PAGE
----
Aim To assess changes in the mental and physical health of adolescents between the ages of 15 and 19.
Methods The study included a four-year follow-up of 844 students from 31 secondary schools located in Kosice, Slovakia (response rate 45.6%). The 36-item short form (SF-36) scales were used to assess vitality and mental health, self-rated health, long-term well-being, long-standing illness, and the number of perceived health complaints at the age of 15 and four years later.
Results Both boys and girls reported significant deterioration in vitality (mean difference boys 5.3; girls 3.3; P = 0.001) and mental health (mean difference boys 7.7; girls 5.7; P = 0.001), while only boys reported deterioration in self-rated health (P = 0.047). The proportion of boys who reported an improvement ranged from 8%-40%, while the proportion of girls who reported an improvement ranged from 8%-45%. Significantly more girls than boys reported an improvement in mental health (27% of boys vs 34% of girls) and vitality (32% of boys vs 39% of girls), while more boys than girls reported a deterioration in vitality(55% of boys vs 48% of girls)). These differences were trivial according to the effect size (Cohen's H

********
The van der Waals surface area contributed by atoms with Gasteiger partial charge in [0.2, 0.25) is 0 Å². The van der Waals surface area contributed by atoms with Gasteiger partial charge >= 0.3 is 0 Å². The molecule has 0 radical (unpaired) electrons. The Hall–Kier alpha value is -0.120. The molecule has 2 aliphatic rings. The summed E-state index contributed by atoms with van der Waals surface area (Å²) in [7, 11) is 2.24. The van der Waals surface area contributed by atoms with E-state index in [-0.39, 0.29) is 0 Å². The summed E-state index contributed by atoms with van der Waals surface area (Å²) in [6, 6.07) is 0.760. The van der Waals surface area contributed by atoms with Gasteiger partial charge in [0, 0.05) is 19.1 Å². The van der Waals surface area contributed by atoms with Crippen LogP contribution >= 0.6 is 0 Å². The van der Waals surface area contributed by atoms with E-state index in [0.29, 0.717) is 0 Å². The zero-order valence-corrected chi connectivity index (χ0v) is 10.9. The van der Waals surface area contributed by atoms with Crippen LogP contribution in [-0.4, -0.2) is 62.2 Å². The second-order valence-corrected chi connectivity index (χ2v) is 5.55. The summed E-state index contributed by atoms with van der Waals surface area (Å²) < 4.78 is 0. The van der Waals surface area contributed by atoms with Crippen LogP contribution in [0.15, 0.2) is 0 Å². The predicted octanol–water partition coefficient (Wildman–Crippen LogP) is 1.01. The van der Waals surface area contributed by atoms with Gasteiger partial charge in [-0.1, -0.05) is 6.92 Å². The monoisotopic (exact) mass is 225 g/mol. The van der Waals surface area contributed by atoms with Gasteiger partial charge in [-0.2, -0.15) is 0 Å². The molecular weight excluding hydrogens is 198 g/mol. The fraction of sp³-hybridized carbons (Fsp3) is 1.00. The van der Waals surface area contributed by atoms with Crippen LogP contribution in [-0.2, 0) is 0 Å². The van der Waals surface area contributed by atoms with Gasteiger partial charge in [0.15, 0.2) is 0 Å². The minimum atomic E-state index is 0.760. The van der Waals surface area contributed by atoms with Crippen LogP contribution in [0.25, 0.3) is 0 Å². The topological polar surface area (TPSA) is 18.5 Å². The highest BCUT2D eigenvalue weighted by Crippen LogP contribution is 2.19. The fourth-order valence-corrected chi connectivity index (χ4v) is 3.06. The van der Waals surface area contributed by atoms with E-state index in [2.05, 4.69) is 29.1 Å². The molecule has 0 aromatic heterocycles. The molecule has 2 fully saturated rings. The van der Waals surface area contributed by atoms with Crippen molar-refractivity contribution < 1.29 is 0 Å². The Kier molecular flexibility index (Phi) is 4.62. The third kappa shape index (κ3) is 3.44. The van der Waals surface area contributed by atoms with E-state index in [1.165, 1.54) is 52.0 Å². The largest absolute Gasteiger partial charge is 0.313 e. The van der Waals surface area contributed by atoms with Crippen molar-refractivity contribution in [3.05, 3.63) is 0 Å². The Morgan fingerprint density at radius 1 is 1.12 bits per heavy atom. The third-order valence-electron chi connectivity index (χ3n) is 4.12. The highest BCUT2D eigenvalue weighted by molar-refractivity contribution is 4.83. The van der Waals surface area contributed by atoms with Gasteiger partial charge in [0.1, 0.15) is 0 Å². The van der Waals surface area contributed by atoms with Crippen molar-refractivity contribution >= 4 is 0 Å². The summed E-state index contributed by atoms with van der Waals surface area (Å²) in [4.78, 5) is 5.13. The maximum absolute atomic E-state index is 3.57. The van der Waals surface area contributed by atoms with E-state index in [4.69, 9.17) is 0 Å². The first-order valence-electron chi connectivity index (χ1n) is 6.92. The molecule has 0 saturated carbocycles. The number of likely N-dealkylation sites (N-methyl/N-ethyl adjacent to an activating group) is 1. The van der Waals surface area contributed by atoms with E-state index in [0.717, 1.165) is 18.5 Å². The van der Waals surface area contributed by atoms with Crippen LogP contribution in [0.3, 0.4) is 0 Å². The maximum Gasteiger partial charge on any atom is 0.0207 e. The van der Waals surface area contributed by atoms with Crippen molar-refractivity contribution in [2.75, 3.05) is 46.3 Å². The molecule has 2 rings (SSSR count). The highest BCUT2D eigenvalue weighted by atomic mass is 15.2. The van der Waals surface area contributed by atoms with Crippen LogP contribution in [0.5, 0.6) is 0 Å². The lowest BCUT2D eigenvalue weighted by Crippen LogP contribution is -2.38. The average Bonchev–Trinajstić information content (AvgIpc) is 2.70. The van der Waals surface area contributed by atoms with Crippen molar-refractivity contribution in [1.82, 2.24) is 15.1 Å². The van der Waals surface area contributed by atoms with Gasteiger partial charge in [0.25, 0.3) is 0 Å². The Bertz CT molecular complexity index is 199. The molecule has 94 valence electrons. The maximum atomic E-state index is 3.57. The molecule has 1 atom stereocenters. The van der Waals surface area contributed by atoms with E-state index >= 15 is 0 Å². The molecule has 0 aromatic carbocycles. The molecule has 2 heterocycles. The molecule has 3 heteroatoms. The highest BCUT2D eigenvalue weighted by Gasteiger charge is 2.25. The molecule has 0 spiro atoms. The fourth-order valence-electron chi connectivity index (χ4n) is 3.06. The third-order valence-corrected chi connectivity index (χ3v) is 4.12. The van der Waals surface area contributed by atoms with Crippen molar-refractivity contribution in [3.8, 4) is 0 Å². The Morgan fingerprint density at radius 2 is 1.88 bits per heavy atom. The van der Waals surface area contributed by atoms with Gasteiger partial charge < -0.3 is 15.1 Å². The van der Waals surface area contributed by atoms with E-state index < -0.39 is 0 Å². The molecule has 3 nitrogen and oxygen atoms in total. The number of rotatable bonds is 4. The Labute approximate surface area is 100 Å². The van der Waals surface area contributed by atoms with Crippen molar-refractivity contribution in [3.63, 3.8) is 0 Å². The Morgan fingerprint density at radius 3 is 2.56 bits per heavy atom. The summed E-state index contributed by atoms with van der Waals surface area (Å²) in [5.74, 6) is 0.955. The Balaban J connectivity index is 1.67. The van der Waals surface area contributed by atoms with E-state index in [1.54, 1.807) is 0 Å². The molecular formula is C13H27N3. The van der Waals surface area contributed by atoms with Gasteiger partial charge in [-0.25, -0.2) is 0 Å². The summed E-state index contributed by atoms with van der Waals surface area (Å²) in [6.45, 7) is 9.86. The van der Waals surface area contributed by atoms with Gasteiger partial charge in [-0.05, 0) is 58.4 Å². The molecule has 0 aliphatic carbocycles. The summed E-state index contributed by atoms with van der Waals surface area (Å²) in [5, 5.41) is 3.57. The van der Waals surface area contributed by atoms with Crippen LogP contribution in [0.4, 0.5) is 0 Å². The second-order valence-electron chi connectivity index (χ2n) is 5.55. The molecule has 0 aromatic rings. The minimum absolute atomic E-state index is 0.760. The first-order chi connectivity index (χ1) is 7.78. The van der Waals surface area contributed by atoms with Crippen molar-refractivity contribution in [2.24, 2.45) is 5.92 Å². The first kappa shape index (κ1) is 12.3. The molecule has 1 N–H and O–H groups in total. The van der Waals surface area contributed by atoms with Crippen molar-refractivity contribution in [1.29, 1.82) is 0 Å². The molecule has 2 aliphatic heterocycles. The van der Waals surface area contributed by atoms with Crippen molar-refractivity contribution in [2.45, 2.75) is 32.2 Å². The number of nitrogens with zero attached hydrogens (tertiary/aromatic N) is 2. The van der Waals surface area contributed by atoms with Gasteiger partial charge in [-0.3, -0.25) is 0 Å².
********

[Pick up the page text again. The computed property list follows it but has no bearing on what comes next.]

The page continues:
Conclusion Although significant deterioration in mental health and vitality was detected among both genders, with boys deteriorating more substantially in self-rated health than girls, the differences between the proportion of those with improved and those with deteriorated status were trivial in size.
- PHYSICAL HEALTH
- DEPRESSIVE SYMPTOMS
- SLOVAK ADOLESCENTS
- RISK BEHAVIOR